You can write your own blog and see if people are attracted to your ideas. You can find bloggers sympathetic to your cause and let them promote your ideas. In short, by reading this post, you are participating in one of our culture’s most egalitarian media. If you don’t like what you see or read here, you can get your own damn blog.

by Jay Stevens 

Yesterday the Missoulian commented on Max Baucus’ battle against the Alternative Minimum Tax:

The purpose of the AMT, as it’s called for short, was to make sure the middle class wouldn’t have to shoulder part of the wealthy’s tax obligations – to make sure every taxpayer paid his or her fair share. Nothing wrong with that, is there? Unfortunately, the AMT’s reach has spread alarmingly over the years, gobbling up the paychecks of millions of people who never were intended targets. That’s because the tax brackets that trigger the AMT aren’t “indexed” or automatically adjusted for inflation. People who aren’t wealthy today but have incomes that would have qualified as upper-income 1969 – $50,000 to $100,000 – find themselves paying the AMT. The AMT is so complex that it makes completion of the standard 1040 seem child’s play. And because of its the bracket-creeping nature, the tax nails more and more middle-income families every year – often taking them by surprise. According to the Washington-based Tax Policy Center, 23 million Americans face AMT this year. That number is projected to grow to 39 million over the coming decade, as incomes rise. All of these people face significantly higher effective tax rates than people paying regular income tax.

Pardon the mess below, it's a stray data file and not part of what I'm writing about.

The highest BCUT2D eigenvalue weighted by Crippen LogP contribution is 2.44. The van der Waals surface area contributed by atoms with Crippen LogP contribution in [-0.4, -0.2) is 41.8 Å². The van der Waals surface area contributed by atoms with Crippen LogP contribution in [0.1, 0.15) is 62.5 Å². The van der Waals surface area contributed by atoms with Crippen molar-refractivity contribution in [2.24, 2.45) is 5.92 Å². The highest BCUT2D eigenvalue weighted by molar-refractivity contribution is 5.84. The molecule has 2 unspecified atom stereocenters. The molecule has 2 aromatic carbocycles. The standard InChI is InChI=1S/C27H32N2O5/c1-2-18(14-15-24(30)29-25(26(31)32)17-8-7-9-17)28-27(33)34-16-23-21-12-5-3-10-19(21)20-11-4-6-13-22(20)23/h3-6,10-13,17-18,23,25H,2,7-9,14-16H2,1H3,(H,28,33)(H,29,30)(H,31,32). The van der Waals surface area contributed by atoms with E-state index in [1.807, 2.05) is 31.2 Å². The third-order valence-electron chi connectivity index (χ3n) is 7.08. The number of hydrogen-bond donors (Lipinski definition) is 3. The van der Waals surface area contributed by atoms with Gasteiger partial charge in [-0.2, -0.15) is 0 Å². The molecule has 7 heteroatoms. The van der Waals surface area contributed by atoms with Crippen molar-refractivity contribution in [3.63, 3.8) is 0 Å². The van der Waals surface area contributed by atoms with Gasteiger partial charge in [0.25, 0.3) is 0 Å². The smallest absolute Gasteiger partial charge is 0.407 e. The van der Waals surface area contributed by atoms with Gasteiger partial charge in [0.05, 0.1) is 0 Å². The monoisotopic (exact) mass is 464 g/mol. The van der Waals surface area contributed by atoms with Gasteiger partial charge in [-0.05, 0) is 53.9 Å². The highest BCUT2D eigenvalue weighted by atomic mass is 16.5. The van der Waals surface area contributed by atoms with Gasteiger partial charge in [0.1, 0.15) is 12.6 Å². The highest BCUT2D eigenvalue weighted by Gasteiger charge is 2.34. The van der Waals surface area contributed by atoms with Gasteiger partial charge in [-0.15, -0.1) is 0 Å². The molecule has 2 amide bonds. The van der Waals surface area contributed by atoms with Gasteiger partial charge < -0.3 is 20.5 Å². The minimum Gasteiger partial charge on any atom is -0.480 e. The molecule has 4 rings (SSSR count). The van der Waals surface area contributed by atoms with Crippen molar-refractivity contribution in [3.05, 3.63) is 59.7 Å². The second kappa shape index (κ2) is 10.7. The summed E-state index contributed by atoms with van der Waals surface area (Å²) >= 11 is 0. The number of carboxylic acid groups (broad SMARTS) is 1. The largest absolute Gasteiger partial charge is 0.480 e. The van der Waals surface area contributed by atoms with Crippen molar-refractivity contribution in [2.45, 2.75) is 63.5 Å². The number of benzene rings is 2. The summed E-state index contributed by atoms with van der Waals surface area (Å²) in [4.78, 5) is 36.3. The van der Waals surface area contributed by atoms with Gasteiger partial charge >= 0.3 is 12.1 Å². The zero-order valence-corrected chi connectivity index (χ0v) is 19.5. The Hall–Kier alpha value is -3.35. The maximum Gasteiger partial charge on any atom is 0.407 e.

The Missoulian also correctly notes – IMHO – that the problem isn’t the AMT, it’s the complex federal tax code that creates the loopholes that the AMT was created to close.

But Baucus isn’t simultaneously suggesting reforming the tax code to close out the loopholes. Sebastian Mallaby:

[Max Baucus and Chuck Grassley] don’t want to reform the AMT or link its repeal to wider tax changes; they just want to abolish it. This would destroy the chance to say to voters: Look, we’re not going to extend all the tax cuts we gave you in 2001 and 2003, and while we’re at it we’re going to reduce the mortgage-interest deduction and other egregious loopholes so that we can collect more revenue without discouraging work by raising your tax rates. But wait, don’t get too mad; at least we’re going to kill the AMT for you.

Repealing the AMT would preempt that sort of bargain; but it would also be bad on its own terms. For all its administrative clunkiness, the AMT is wonderfully progressive: 90 percent of its revenue comes from those earning more than $100,000 a year, according to the nonpartisan Tax Policy Center. Last week Baucus denounced the AMT as a “monster in the tax code” — a “Frankenstein,” no less. But in an era of rising inequality, you don’t slay progressive monsters casually.

In effect, repealing the AMT without reforming the tax code would, in effect, throw open the code’s loopholes to our nation’s most wealthy – the only segment of the population whose financial worth is sky-rocketing, thanks to the Bush administration’s reactionary fiscal policies that have thrown working- and middle-class families under the bus.

The last thing this country needs is more legislation that benefits only the richest people in the country at the expense of our national budget and economic future.

Repealing the AMT should happen only if the tax code and tax policy are reformed.